Later in life (high school) I worked at a grocery store. Oftentimes customers I had never met before felt so comfortable with me, that upon seeing my name tag, they took it upon themselves to assume I preferred the short form. Although I thought it was a rude assumption, I could not say anything to correct them, because they were customers. This was the only time that I became frustrated by my name.
But despite our similar experiences with Pamela, I have actually grown to LOVE my name! Although I still despise the name Pam, I have somehow over the years subconsciously disassociated the name Pam from my name. They seem like two completely different names to me. When I watch Jim and Pam on “The Office”, I don’t think, “We have the same name!” And when someone tries to be funny by referencing Pam Anderson, it doesn’t even bother me (sometimes it actually takes me a minute to get what they are saying), because my name is not Pam.
Some things I love about having the name Pamela:
~I love the meaning, and feel that it has actually impacted my personality to some extent (or maybe it was the name I was just meant to have, because of my personality?)
~I love the literary associations, and the fact that it was created by a poet (whose name I also love).
~I love that it’s not too popular among my generation, but still popular enough that I have met one or two others throughout the years.
~I love the fact that MOST comments on the name that I see while perusing my favorite name websites tend to be favorable. I’ve seen comments like “feminine”, “sophisticated”, and “delicate”.
~The worst thing they seem to have to say is “Pam = Cooking Spray”, but again, my name is not Pam, so that particular comment doesn’t bother me.
I can’t imagine my name being anything else. I sincerely hope one day you will come around to having the name too, Pamela. 🙂
I love your comment and I love the fact that we are around the same age with the same name and have come to the same conclusion 🙂 Thanks for sharing 🙂
I am also a Pamela, circa 1983 🙂 I’m the opposite…I don’t like ‘Pamela’ and only go by Pam. I feel Pamela is a little too fancy for me so I like being boring old Pam. People have told me ‘Pam’ doesn’t suit my personality and I should be something more interesting but I’ll stick with it 🙂
On that note, did kids in school call you Spam? I was stuck with that moniker for years. I’m in the workforce now and work in a professional setting but yet I’ve been lovingly re-christened as Pam-a-lam, haha
I’ve hated being a Pamela ever since I can remember precisely because even MOST strangers insist upon calling me Pam. It doesn’t matter whether I’m introduced as Pamela, a cashier sees it on my credit card, or a doctor’s office reads it off my chart; they invariably drop the “Pam bomb” on me. Even if I correct people, they will continue to call me Pam. It honestly seems as if Pamela is, perhaps, too much of a mouthful and uncomfortable to say? I even find it awkward to ennunciate it properly myself sometimes. Because of all this, I literally cringe when I have to introduce myself.
A couple of friends call me Ela, which is better than Pam but doesn’t feel quite right. I was surprised to see in an above post that another person knew a Pamela that went by Mela! A friend began calling me Mela (pronounced mee-lah) many years ago and it stuck with quite a few people. When people read Mela, the pronunciation causes some confusion, however, I’ve had people tell me that “meh lah” is pretty.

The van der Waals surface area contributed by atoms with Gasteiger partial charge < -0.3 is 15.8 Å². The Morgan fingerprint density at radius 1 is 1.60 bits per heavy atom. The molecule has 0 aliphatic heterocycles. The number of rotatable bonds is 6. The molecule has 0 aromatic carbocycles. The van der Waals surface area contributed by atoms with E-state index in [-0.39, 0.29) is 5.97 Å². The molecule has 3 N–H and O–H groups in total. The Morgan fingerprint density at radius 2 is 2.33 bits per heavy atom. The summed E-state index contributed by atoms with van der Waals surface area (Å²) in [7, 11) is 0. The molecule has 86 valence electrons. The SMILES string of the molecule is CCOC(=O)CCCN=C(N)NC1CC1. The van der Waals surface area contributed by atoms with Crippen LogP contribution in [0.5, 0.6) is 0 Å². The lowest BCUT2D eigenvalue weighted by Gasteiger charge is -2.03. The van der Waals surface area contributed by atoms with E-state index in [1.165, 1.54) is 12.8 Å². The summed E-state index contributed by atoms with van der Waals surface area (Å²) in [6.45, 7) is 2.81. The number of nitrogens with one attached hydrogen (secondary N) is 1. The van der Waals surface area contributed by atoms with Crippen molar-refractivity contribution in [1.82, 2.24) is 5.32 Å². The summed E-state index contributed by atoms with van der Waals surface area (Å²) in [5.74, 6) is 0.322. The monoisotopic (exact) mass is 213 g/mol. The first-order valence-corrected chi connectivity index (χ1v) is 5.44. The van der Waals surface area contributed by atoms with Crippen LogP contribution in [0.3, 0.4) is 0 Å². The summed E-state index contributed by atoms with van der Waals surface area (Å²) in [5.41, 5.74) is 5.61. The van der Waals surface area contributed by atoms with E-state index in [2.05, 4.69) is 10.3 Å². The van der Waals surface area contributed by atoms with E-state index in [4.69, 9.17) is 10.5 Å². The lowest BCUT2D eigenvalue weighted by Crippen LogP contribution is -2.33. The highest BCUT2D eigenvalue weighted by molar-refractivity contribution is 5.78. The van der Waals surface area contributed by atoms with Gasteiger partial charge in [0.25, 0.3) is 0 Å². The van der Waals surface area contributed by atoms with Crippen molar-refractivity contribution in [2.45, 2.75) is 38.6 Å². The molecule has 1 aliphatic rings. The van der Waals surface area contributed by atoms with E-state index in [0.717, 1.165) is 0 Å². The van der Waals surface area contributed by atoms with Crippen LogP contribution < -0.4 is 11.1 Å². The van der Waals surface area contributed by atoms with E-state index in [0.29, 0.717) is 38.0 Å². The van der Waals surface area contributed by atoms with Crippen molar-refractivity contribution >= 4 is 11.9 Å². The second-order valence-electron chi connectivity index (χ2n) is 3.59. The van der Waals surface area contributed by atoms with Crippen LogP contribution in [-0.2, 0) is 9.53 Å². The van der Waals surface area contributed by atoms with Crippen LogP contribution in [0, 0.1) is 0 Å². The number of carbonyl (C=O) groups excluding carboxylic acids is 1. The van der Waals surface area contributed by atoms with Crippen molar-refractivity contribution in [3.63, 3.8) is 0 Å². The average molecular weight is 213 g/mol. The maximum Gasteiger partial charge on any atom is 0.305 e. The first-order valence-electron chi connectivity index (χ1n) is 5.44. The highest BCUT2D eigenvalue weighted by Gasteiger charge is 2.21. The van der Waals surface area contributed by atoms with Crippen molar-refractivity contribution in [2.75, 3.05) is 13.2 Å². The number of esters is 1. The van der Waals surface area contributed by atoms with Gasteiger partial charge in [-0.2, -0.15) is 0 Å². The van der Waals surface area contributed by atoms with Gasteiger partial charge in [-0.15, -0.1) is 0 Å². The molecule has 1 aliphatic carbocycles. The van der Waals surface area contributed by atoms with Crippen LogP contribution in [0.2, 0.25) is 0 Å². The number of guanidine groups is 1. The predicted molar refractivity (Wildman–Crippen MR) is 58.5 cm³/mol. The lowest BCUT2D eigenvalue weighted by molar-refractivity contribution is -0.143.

Although Pamela is a pretty name with a lovely meaning, it has been tarnished and dated by the Pam nickname. I’ve always wanted to change my name but could never decide to what. I used to collect every baby name book I could find, even the scholarly and historic ones. Over the years, I continue to have a very eclectic rotating list of at least fifty “favorite” names at any given time. (Perhaps it is the Gemini in me!)
Although yoo-neek names bother me, I actually thought of changing it to Xela just to make a point and “X” out the Pam, LOL. Seriously, however; if I changed it to Mela, I might spell it Mila so people would not want to pronounce it like, what to me sounds like “melon.” Yet, there are so many other names I like more than Mela…not to mention it doesn’t really fit with my last name so I’d definitely change that, too (but to what???)
So I have remained undecided in Pam-limbo and am now addicted to spending hours and hours on name-related sites, making an ever increasing list of wonderful names!
I cannot stand the “Pam-bomb” either. I always correct people when they shorten my name and then I show them just how annoying it is by shortening their’s. I also don’t like it too much because there are not a lot of Pamelas in their 20’s, it seems to be an older name.
On the up side, it isn’t very popular and that makes me unique 🙂 I’m not a Jessica or Jennifer or Ashley whom seem to have to go by intials or rely on nicknames to tell them all apart.
I also love the “ela” part of my name. If I have a daughter I plan on naming her Ela because she’ll be a part of me and will have part of my name. For many years it was the only part of my name I liked (esp. after the cooking spray came out).
I also feel that having an older name gives me a slight advantage in respect from older generations and that can help in being accepted for job interviews or other professional standings.
I have spent time before on name-related sites to find something more “suiting” for myself (my siblings all have “S” names and so I spent lots of time searching through “S” names) but at the end of the day I turn to learning more about my name and finding new reason to love it and relate to it. After that I find the beauty in it once more.
Charlotte Vera says
I actually think I quite like the pah -MEL-ah pronunciation, although I think it would be next to impossible to get people to use it. Pamela, pronounced the normal way, is pretty too. However, I agree with almost everyone else in thinking that Pam is a wretched nickname that will hopefully remain dead despite future resurrections of the full name.